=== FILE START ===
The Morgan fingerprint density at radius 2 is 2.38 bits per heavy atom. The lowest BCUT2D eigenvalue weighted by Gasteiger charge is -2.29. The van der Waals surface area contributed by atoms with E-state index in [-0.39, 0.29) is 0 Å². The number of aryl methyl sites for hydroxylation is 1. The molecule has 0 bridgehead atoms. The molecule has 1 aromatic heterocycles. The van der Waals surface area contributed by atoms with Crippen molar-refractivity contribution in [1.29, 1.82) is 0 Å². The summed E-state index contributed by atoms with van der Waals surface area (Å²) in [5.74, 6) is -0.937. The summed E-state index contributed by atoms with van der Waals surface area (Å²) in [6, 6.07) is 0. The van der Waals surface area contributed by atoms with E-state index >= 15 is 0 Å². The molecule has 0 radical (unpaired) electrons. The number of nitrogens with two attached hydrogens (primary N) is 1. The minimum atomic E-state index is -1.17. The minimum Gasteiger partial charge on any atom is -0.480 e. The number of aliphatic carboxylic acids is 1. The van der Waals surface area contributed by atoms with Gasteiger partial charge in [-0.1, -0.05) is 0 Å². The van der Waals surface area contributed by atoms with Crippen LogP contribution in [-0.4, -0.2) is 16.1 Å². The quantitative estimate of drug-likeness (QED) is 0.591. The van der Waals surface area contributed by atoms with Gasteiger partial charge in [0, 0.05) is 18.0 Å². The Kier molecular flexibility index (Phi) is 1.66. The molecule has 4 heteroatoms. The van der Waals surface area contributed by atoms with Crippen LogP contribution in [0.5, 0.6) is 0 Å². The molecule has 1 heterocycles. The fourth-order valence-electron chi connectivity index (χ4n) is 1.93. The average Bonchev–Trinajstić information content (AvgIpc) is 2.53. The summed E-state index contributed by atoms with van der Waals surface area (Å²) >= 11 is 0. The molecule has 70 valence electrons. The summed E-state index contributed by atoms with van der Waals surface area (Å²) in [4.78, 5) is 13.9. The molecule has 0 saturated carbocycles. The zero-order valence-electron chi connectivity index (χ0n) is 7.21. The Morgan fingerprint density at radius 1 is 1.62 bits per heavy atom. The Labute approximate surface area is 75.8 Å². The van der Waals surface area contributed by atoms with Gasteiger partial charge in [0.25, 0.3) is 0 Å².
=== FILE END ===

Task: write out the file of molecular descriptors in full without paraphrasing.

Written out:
The Morgan fingerprint density at radius 2 is 2.38 bits per heavy atom. The lowest BCUT2D eigenvalue weighted by Gasteiger charge is -2.29. The van der Waals surface area contributed by atoms with E-state index in [-0.39, 0.29) is 0 Å². The number of aryl methyl sites for hydroxylation is 1. The molecule has 0 bridgehead atoms. The molecule has 1 aromatic heterocycles. The van der Waals surface area contributed by atoms with Crippen molar-refractivity contribution in [1.29, 1.82) is 0 Å². The summed E-state index contributed by atoms with van der Waals surface area (Å²) in [5.74, 6) is -0.937. The summed E-state index contributed by atoms with van der Waals surface area (Å²) in [6, 6.07) is 0. The van der Waals surface area contributed by atoms with E-state index >= 15 is 0 Å². The molecule has 0 radical (unpaired) electrons. The number of nitrogens with two attached hydrogens (primary N) is 1. The minimum atomic E-state index is -1.17. The minimum Gasteiger partial charge on any atom is -0.480 e. The number of aliphatic carboxylic acids is 1. The van der Waals surface area contributed by atoms with Gasteiger partial charge in [-0.1, -0.05) is 0 Å². The van der Waals surface area contributed by atoms with Crippen LogP contribution in [-0.4, -0.2) is 16.1 Å². The quantitative estimate of drug-likeness (QED) is 0.591. The van der Waals surface area contributed by atoms with Gasteiger partial charge in [0, 0.05) is 18.0 Å². The Kier molecular flexibility index (Phi) is 1.66. The molecule has 4 heteroatoms. The van der Waals surface area contributed by atoms with Crippen LogP contribution in [0.5, 0.6) is 0 Å². The molecule has 1 heterocycles. The fourth-order valence-electron chi connectivity index (χ4n) is 1.93. The average Bonchev–Trinajstić information content (AvgIpc) is 2.53. The summed E-state index contributed by atoms with van der Waals surface area (Å²) >= 11 is 0. The molecule has 70 valence electrons. The summed E-state index contributed by atoms with van der Waals surface area (Å²) in [4.78, 5) is 13.9. The molecule has 0 saturated carbocycles. The zero-order valence-electron chi connectivity index (χ0n) is 7.21. The Morgan fingerprint density at radius 1 is 1.62 bits per heavy atom. The Labute approximate surface area is 75.8 Å². The van der Waals surface area contributed by atoms with Gasteiger partial charge in [0.25, 0.3) is 0 Å².